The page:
As a Venezuelan who has lived through three oil booms since 1974, I have witnessed firsthand how democracy and institutions take a real beating whenever high oil revenues are channeled through a central government or into the pockets of the sole autocrat who has hit the jackpot, making it or him independently wealthy without citizen oversight.
In my efforts to raise awareness about this problem in Venezuela, I suggested an oil revenue sharing mechanism to give at least part of the oil revenues to the citizens. These efforts came to no avail, since the forces with access to the oil checkbook were always stronger and more cohesive than the voices of a few concerned citizens.
In 1991, looking for ways to reduce some of the price volatility that hurts both oil extractors and oil consumers, I proposed that the United States sign a long-term take-up contract with Venezuela for many millions of barrels of oil. In order to give the contract sufficient credibility and sustainability, I also pushed for inclusion of a clause establishing that "30% of Venezuela's gross oil revenues should be directly distributed in equal amounts to each Venezuelan." Distribution could be in the form of cash or vouchers for health and education services.
From 2002 to 2004, I was one of the 24 executive directors at the World Bank, and these ideas were received as mostly noise in that venue as well.
Imagine, then, my enthusiasm when, in 2006, in the report prepared by the bipartisan Iraq Study Group established by the U.S. Congress, I read the following: "There are proposals to redistribute a portion of oil revenues directly to the population on a per capita basis. These proposals have the potential to give all Iraqi citizens a stake in the nation's chief natural resource."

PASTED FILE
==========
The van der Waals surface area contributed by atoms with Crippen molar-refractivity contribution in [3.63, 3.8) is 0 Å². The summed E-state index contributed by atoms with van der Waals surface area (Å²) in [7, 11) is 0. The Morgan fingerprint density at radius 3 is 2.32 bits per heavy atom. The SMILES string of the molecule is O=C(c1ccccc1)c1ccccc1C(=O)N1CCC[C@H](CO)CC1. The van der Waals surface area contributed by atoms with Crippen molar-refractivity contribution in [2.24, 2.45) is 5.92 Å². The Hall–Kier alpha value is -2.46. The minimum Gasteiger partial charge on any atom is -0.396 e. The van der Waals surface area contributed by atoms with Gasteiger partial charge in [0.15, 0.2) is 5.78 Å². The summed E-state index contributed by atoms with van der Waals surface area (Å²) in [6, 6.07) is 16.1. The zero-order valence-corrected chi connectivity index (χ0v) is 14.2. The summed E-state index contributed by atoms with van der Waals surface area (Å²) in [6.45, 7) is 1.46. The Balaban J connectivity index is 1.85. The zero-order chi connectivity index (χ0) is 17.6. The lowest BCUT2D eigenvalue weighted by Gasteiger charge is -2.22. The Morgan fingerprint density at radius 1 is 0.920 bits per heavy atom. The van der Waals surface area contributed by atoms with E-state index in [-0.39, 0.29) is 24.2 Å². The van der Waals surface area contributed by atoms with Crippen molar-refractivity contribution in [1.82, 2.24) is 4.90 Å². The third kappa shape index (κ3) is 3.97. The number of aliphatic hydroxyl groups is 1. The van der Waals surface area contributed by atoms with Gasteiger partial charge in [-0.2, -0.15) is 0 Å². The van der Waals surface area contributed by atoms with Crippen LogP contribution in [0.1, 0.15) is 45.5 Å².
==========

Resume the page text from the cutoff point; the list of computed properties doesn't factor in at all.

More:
Though I had never favored the Iraq invasion, here was at last an opportunity to set up an example that all oil-cursed nations of the world could follow. Not only could it help unite Iraq, motivating peace among Sunnis, Shiites, and Kurds, but it would also fulfill an absolute precondition for any democracy to stand a chance anywhere, namely that of avoiding the excessive concentration of power that makes a mockery of checks and balances. If such an outcome could emerge from all the suffering in Iraq, it would at least serve as some consolation.
Despite being a hardened veteran of this issue, my enthusiasm was soon dampened when I read some of the difficulties listed in the Iraq Study Group report: "Oil revenues have been incorporated into state budget projections for the next several years. There is no institution in Iraq at present that could properly implement such a distribution system. It would take substantial time to establish, and would have to be based on a well-developed state census and income tax system, which Iraq currently lacks."
Compared to all the other challenges that Iraq faces today, developing a fair and transparent per capita oil revenue sharing system should be relatively easy, and I believe that the World Bank has the required capabilities to successfully complete such a project. For starters, they could look to the Alaska Permanent Fund Corporation, which draws on state mineral revenues to disburse an annual dividend to eligible residents.
Five years into the war, oil revenue sharing and empowerment of democracies has taken a backseat to discussions of withdrawal, permanent bases, and legal immunity for the forces. It is sad that at the tail end of the conflict the ratio of pragmatism to ambition is worse than at the debut.
When exiting Iraq, there is a rock bottom responsibility to minimize the likelihood of anyone aspiring to be the next Saddam Hussein. Guaranteeing that oil resources will never finance another deranged ego is the best way to ensure that outcome.
Beyond the empowerment of a fledgling democracy, basic social justice is also at stake. For example, at $80 per barrel and 2.5 million barrels extracted per day, each one of Venezuela's 27 million citizens could be awarded $225 per month. Visit Venezuela and see for yourself whether, under a government that markets itself all over the world as socialism for the twenty-first century, the poor of Venezuela are getting anything remotely close to that.
Per Kurowski is chairman of Petropolitan, a Venezuelan NGO that fights for the Venezuelan oil belonging to the Venezuelan people.
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